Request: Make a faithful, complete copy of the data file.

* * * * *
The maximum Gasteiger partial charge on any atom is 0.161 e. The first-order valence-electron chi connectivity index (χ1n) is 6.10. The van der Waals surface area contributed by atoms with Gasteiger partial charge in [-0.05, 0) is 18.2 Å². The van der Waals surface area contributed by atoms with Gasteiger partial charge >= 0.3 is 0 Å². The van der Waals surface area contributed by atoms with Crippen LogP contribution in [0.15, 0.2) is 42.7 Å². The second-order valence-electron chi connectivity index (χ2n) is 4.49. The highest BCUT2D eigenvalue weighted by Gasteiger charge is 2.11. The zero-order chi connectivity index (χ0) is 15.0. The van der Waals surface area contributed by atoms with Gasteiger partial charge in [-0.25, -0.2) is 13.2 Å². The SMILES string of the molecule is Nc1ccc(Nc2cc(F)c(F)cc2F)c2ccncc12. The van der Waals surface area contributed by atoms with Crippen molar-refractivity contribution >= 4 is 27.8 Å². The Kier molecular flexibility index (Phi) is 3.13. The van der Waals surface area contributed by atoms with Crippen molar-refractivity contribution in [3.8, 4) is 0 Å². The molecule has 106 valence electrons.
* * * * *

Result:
The maximum Gasteiger partial charge on any atom is 0.161 e. The first-order valence-electron chi connectivity index (χ1n) is 6.10. The van der Waals surface area contributed by atoms with Gasteiger partial charge in [-0.05, 0) is 18.2 Å². The van der Waals surface area contributed by atoms with Gasteiger partial charge >= 0.3 is 0 Å². The van der Waals surface area contributed by atoms with Crippen LogP contribution in [0.15, 0.2) is 42.7 Å². The second-order valence-electron chi connectivity index (χ2n) is 4.49. The highest BCUT2D eigenvalue weighted by Gasteiger charge is 2.11. The zero-order chi connectivity index (χ0) is 15.0. The van der Waals surface area contributed by atoms with Gasteiger partial charge in [-0.25, -0.2) is 13.2 Å². The SMILES string of the molecule is Nc1ccc(Nc2cc(F)c(F)cc2F)c2ccncc12. The van der Waals surface area contributed by atoms with Crippen molar-refractivity contribution >= 4 is 27.8 Å². The Kier molecular flexibility index (Phi) is 3.13. The van der Waals surface area contributed by atoms with Crippen molar-refractivity contribution in [3.8, 4) is 0 Å². The molecule has 106 valence electrons.